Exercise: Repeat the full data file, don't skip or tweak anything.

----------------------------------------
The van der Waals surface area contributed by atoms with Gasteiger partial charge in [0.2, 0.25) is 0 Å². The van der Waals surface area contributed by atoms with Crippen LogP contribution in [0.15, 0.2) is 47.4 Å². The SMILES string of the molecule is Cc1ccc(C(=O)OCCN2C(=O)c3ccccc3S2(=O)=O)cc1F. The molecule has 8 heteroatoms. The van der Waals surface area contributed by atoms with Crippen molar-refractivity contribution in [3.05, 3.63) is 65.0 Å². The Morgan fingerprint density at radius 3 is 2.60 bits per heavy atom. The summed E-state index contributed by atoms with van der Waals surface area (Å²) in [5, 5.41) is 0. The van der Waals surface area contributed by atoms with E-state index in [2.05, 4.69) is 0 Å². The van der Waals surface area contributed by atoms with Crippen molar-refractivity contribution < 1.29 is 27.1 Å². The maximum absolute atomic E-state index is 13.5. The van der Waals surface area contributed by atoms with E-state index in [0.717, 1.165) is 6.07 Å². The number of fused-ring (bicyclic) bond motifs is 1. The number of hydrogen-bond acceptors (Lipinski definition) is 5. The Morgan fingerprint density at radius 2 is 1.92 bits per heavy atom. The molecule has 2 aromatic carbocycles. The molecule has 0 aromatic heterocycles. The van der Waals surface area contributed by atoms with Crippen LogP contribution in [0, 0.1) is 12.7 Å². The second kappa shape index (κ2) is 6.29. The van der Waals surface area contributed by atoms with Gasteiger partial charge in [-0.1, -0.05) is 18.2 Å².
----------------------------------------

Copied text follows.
The van der Waals surface area contributed by atoms with Gasteiger partial charge in [0.2, 0.25) is 0 Å². The van der Waals surface area contributed by atoms with Crippen LogP contribution in [0.15, 0.2) is 47.4 Å². The SMILES string of the molecule is Cc1ccc(C(=O)OCCN2C(=O)c3ccccc3S2(=O)=O)cc1F. The molecule has 8 heteroatoms. The van der Waals surface area contributed by atoms with Crippen molar-refractivity contribution in [3.05, 3.63) is 65.0 Å². The Morgan fingerprint density at radius 3 is 2.60 bits per heavy atom. The summed E-state index contributed by atoms with van der Waals surface area (Å²) in [5, 5.41) is 0. The van der Waals surface area contributed by atoms with E-state index in [2.05, 4.69) is 0 Å². The van der Waals surface area contributed by atoms with Crippen molar-refractivity contribution < 1.29 is 27.1 Å². The maximum absolute atomic E-state index is 13.5. The van der Waals surface area contributed by atoms with E-state index in [0.717, 1.165) is 6.07 Å². The number of fused-ring (bicyclic) bond motifs is 1. The number of hydrogen-bond acceptors (Lipinski definition) is 5. The Morgan fingerprint density at radius 2 is 1.92 bits per heavy atom. The molecule has 2 aromatic carbocycles. The molecule has 0 aromatic heterocycles. The van der Waals surface area contributed by atoms with Crippen LogP contribution in [0, 0.1) is 12.7 Å². The second kappa shape index (κ2) is 6.29. The van der Waals surface area contributed by atoms with Gasteiger partial charge in [-0.1, -0.05) is 18.2 Å².